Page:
|December 19, 2003|
Discharges from Intensive Outpatient Treatment: 2000
This report examines discharge data in the Treatment Episode Data Set (TEDS).1 TEDS is comprised of two major components, the Admission Data System and the Discharge Data System. Both admission and discharge data come primarily from facilities that receive some public funding.
States are asked to submit data for all discharges from substance abuse treatment. In 2000, 18 States2 submitted 347,923 records for clients discharged from treatment. Nearly all of these records (94 percent) could be linked to a TEDS admission record. These 326,750 linked admission/discharge records are referred to as treatment episodes. Of these episodes, over 99 percent (323,156) had a valid response for reason for discharge. This report presents data on the 16 percent (52,248) of these treatment episodes that represent clients who received intensive outpatient treatment (Table 1). Intensive outpatient treatment is treatment that, at a minimum, lasts two or more hours per day for three or more days per week. Clients discharged from regular outpatient treatment and outpatient detoxification are not included in this report.3
Reasons for Discharge
About two fifths (41 percent) of intensive outpatient treatment episodes involved individuals who completed treatment, and another 9 percent involved those who were transferred to further treatment (Figure 1). The remaining intensive outpatient treatment episodes involved clients who left against professional advice (23 percent); whose treatment was terminated by the facility (20 percent); or who were discharged for other reasons (7 percent).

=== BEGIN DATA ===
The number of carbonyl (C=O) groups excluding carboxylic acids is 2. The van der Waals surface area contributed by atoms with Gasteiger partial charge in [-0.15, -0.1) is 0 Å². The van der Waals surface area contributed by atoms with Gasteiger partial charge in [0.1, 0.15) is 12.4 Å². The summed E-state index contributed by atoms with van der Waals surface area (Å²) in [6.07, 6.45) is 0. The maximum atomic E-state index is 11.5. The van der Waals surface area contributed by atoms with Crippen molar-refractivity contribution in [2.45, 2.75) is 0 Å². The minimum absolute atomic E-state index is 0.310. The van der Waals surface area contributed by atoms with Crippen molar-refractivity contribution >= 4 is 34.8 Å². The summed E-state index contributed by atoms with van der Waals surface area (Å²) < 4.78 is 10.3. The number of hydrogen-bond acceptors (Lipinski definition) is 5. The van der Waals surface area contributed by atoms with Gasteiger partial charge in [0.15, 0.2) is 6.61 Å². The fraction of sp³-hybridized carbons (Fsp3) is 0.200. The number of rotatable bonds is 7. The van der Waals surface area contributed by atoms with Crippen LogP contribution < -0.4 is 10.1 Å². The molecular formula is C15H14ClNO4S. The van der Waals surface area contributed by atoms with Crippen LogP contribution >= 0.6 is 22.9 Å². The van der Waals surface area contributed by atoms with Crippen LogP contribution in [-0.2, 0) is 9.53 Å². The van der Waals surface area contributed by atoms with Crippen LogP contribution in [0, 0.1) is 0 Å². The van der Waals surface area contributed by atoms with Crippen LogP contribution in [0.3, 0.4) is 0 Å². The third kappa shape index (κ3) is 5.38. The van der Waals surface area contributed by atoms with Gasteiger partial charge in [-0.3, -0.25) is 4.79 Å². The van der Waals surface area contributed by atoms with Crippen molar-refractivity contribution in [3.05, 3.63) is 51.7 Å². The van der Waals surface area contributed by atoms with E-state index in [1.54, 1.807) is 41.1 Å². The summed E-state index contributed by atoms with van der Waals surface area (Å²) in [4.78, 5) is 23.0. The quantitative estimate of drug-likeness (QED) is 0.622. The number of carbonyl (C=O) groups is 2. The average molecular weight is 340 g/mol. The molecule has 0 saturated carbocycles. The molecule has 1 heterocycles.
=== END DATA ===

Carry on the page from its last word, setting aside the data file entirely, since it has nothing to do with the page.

Alcohol was the primary substance of abuse4 in 58 percent of the completed intensive outpatient treatment episodes (Figure 2), followed by marijuana (20 percent), cocaine (10 percent), stimulants (6 percent), opiates (4 percent), and other substances (2 percent).
Completion of Outpatient Treatment
The intensive outpatient treatment completion rate was highest, at 51 percent, for episodes involving alcohol as the primary substance of abuse (Figure 3). For intensive outpatient treatment episodes with marijuana as the primary substance, the completion rate was 38 percent, followed by stimulants at 33 percent. Intensive outpatient treatment completion rates for episodes where the primary substances were cocaine or opiates were 27 percent and 24 percent, respectively.
Median Length of Stay
The median length of stay for completed intensive outpatient treatment episodes was 49 days, ranging from 42 days for cocaine to 54 days for stimulants (Figure 4).
1 For an earlier report on TEDS discharges, see Substance Abuse and Mental Health Services Administration, Office of Applied Studies. The DASIS report: Treatment completion in the Treatment Episode Data Set (TEDS). Rockville, MD. January 30, 2003.
2 States included are California, Georgia, Hawaii, Illinois, Iowa, Maine, Maryland, Massachusetts, Michigan, Minnesota, Mississippi, Montana, Nebraska, New Mexico, Ohio, Oklahoma, Utah, and Wyoming.
3 Because treatment completion rates and lengths of stay vary across modalities or types of treatment, reports on other modalities, including regular outpatient, short-term residential, and detoxification treatment will be presented in other DASIS reports. The report on regular outpatient discharges is available. See Substance Abuse and Mental Health Services Administration, Office of Applied Studies. The DASIS report: Discharges from Outpatient Treatment: 2000. Rockville, MD. November 21, 2003.
4 The primary substance of abuse is the main substance abused at the time of admission.
This page was last updated on December 30, 2008.